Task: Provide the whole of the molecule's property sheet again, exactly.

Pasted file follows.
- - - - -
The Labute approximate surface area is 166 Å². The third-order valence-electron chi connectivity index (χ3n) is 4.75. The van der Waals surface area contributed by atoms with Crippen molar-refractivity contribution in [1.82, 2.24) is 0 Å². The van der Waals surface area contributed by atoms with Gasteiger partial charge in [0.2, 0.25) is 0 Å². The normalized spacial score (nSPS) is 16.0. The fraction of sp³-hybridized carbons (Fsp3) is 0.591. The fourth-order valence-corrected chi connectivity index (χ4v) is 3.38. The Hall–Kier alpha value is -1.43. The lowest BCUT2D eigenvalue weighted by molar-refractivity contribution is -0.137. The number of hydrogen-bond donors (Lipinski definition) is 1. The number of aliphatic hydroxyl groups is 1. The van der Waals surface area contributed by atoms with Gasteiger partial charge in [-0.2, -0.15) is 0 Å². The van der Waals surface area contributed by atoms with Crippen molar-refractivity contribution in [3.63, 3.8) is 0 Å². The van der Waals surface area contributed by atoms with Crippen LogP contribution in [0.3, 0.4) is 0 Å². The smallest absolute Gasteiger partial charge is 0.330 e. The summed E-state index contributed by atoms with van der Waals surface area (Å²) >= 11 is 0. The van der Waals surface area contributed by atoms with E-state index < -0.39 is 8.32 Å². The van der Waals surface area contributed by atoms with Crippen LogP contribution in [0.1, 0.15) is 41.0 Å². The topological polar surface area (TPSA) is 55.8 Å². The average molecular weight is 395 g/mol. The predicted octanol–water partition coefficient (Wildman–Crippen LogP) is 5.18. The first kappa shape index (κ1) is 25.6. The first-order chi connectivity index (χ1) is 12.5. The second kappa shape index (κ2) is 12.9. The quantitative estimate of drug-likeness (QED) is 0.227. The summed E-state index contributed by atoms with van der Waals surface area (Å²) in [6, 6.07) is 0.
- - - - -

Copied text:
The Labute approximate surface area is 166 Å². The third-order valence-electron chi connectivity index (χ3n) is 4.75. The van der Waals surface area contributed by atoms with Crippen molar-refractivity contribution in [1.82, 2.24) is 0 Å². The van der Waals surface area contributed by atoms with Gasteiger partial charge in [0.2, 0.25) is 0 Å². The normalized spacial score (nSPS) is 16.0. The fraction of sp³-hybridized carbons (Fsp3) is 0.591. The fourth-order valence-corrected chi connectivity index (χ4v) is 3.38. The Hall–Kier alpha value is -1.43. The lowest BCUT2D eigenvalue weighted by molar-refractivity contribution is -0.137. The number of hydrogen-bond donors (Lipinski definition) is 1. The number of aliphatic hydroxyl groups is 1. The van der Waals surface area contributed by atoms with Gasteiger partial charge in [-0.2, -0.15) is 0 Å². The van der Waals surface area contributed by atoms with Crippen molar-refractivity contribution in [3.63, 3.8) is 0 Å². The van der Waals surface area contributed by atoms with Crippen LogP contribution in [0.3, 0.4) is 0 Å². The smallest absolute Gasteiger partial charge is 0.330 e. The summed E-state index contributed by atoms with van der Waals surface area (Å²) >= 11 is 0. The van der Waals surface area contributed by atoms with E-state index < -0.39 is 8.32 Å². The van der Waals surface area contributed by atoms with Crippen LogP contribution in [0.1, 0.15) is 41.0 Å². The topological polar surface area (TPSA) is 55.8 Å². The average molecular weight is 395 g/mol. The predicted octanol–water partition coefficient (Wildman–Crippen LogP) is 5.18. The first kappa shape index (κ1) is 25.6. The first-order chi connectivity index (χ1) is 12.5. The second kappa shape index (κ2) is 12.9. The quantitative estimate of drug-likeness (QED) is 0.227. The summed E-state index contributed by atoms with van der Waals surface area (Å²) in [6, 6.07) is 0.